Juvenile Myoclonic Epilepsy (Janz Syndrome) Quiz

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Unnati Patel, MD, MSc

Unnati Patel, MD, MSc (Family Medicine)

Dr.Patel serves as Center Medical Director and a Primary Care Physician at Oak Street Health in Arizona. She graduated from the Zhejiang University School of Medicine prior to working in clinical research focused on preventive medicine at the University of Illinois and the University of Nevada. Dr. Patel earned her MSc in Global Health from Georgetown University, during which she worked with the WHO in Sierra Leone and Save the Children in Washington, D.C. She went on to complete her Family Medicine residency in Chicago at Norwegian American Hospital before completing a fellowship in Leadership in Value-based Care in conjunction with the Northwestern University Kellogg School of Management, where she earned her MBA. Dr. Patel’s interests include health tech and teaching medical students and she currently serves as Clinical Associate Professor at the University of Arizona School of Medicine.

Shohei Harase, MD

Shohei Harase, MD (Neurology)

Dr. Harase spent his junior and senior high school years in Finland and the U.S. After graduating from the University of Washington (Bachelor of Science, Molecular and Cellular Biology), he worked for Apple Japan Inc. before entering the University of the Ryukyus School of Medicine. He completed his residency at Okinawa Prefectural Chubu Hospital, where he received the Best Resident Award in 2016 and 2017. In 2021, he joined the Department of Cerebrovascular Medicine at the National Cerebral and Cardiovascular Center, specializing in hyperacute stroke.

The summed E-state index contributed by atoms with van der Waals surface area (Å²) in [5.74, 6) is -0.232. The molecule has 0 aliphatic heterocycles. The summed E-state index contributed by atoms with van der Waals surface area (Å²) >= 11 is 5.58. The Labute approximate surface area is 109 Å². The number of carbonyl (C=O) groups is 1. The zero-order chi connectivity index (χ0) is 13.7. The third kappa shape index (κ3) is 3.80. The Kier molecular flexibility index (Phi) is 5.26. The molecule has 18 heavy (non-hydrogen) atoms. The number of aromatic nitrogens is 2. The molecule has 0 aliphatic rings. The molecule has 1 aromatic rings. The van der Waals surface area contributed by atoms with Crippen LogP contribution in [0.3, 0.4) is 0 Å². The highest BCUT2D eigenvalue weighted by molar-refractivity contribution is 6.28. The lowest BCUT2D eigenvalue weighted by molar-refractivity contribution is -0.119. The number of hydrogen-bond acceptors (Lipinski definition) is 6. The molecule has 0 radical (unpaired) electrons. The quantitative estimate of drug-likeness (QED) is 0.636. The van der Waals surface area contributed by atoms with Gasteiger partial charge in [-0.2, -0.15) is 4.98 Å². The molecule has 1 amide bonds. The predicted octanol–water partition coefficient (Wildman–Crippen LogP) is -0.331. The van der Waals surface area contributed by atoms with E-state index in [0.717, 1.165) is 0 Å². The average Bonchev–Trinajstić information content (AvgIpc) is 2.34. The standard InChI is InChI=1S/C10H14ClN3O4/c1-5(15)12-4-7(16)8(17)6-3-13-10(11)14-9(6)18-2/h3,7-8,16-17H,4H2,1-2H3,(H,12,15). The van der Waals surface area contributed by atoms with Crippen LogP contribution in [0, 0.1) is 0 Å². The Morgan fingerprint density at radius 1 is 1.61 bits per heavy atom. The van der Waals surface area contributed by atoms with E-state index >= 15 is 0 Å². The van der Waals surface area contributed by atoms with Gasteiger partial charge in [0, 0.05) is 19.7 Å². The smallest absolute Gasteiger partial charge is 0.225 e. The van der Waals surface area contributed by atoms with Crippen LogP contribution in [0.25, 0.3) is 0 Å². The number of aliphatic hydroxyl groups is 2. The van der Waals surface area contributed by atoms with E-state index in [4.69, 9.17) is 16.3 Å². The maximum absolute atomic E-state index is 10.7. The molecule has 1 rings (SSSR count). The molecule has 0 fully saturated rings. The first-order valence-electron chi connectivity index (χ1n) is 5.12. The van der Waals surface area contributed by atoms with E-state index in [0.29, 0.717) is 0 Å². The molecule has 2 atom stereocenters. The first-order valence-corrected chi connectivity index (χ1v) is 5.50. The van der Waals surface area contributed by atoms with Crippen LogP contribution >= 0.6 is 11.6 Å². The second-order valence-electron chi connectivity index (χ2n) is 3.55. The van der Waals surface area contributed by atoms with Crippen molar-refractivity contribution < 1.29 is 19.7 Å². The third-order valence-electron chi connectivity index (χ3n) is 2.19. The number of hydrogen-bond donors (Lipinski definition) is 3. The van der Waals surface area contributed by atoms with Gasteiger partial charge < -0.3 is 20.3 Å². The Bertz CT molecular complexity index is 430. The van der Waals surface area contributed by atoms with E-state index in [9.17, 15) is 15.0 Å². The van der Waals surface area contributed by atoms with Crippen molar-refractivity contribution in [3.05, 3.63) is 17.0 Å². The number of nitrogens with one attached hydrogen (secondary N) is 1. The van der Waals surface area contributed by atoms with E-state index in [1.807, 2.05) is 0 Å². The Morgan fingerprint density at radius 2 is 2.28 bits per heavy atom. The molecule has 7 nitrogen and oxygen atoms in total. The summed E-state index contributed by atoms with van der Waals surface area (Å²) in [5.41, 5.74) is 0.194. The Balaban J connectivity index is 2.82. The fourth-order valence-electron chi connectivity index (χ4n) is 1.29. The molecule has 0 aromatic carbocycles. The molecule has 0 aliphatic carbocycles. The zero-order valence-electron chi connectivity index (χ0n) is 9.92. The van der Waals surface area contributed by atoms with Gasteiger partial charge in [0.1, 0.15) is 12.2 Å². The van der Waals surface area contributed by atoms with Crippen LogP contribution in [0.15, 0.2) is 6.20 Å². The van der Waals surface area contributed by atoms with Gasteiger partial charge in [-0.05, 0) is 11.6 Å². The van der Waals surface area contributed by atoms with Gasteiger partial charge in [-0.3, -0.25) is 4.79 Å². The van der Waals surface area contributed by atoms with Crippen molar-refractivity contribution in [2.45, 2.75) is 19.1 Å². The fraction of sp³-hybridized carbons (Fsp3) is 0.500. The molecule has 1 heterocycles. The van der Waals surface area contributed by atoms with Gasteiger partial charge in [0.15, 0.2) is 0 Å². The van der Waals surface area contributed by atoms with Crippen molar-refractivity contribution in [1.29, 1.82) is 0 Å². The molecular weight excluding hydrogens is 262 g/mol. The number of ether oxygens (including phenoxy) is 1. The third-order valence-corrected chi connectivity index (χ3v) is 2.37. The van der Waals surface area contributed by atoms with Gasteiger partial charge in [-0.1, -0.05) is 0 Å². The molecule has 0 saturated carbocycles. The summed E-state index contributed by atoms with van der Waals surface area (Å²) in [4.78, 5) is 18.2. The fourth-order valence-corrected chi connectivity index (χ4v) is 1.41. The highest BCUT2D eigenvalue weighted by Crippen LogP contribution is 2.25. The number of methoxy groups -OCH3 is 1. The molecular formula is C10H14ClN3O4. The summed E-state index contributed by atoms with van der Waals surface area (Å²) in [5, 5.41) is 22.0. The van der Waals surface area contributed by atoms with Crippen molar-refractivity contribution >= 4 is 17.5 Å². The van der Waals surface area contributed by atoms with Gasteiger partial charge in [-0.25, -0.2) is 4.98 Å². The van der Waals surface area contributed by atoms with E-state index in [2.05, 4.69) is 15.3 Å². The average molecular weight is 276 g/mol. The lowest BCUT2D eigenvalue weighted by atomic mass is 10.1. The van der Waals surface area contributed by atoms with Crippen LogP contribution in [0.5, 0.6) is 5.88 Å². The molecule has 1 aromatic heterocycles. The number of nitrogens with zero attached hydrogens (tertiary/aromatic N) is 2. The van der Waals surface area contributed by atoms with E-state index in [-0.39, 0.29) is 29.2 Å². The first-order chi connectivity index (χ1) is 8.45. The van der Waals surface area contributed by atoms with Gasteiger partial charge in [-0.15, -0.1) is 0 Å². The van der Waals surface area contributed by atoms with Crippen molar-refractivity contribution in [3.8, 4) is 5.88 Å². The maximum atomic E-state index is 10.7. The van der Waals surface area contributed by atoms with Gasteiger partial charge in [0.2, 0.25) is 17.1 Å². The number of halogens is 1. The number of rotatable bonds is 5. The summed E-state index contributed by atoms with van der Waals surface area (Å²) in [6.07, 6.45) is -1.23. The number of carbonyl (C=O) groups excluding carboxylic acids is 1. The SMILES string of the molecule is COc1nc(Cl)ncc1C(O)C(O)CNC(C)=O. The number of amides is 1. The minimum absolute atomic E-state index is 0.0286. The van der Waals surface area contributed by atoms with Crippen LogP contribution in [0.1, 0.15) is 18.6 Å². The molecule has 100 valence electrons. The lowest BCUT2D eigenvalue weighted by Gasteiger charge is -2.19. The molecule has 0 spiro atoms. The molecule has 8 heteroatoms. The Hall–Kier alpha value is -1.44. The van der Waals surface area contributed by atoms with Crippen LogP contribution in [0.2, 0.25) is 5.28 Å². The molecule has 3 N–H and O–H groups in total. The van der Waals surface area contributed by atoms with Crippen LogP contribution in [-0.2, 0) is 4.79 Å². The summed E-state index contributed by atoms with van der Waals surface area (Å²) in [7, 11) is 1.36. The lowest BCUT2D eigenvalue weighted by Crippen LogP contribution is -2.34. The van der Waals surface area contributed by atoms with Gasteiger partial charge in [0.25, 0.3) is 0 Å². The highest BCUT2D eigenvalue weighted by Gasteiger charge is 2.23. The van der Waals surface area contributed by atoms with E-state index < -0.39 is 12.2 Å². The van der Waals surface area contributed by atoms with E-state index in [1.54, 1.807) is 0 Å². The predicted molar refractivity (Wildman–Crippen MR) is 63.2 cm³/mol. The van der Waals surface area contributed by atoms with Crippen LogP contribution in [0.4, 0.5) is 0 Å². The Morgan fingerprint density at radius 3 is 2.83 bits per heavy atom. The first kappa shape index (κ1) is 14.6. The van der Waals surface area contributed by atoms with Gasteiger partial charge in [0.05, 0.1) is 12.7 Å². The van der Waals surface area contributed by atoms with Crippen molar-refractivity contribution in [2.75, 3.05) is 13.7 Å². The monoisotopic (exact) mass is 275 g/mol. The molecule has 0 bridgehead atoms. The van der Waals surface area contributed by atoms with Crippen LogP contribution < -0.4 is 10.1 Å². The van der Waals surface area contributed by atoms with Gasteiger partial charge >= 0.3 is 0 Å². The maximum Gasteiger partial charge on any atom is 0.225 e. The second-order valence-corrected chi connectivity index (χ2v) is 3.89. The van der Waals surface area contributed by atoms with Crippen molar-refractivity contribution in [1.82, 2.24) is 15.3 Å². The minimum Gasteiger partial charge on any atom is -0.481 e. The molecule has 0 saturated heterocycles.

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  • Left hand and leg jerks for a while after I wake up

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What is Juvenile Myoclonic Epilepsy (Janz Syndrome)?

Juvenile myoclonic epilepsy (Janz syndrome) is an epilepsy syndrome marked by the presence of absence, myoclonic, and generalized tonic-clonic (GTC) seizures. All patients with JME have myoclonic seizures, 85%-90% of patients have generalized tonic-clonic seizures, and about 20-40% of patients have absence seizures. These often happen when people first wake up in the morning. The exact cause is unknown, but a family history of epilepsy or gene mutations may sometimes be connected to the condition.

Typical Symptoms of Juvenile Myoclonic Epilepsy (Janz Syndrome)

  • The hand or leg on one side occasionally jerks or makes a sudden movement

  • Limbs on one side of the body jerk when / just after waking up

  • Lost consciousness when drinking alcohol or hungover

  • Lose consciousness when sleep deprived

Doctor's Diagnostic Questionson Juvenile Myoclonic Epilepsy (Janz Syndrome)

Your doctor may ask these questions to check for this disease:

  • Do your limbs jerk upon waking up?

  • Do you black out when drinking alcohol or hungover?

  • Can lack of sleep cause loss of consciousness?

Treatmentof Juvenile Myoclonic Epilepsy (Janz Syndrome)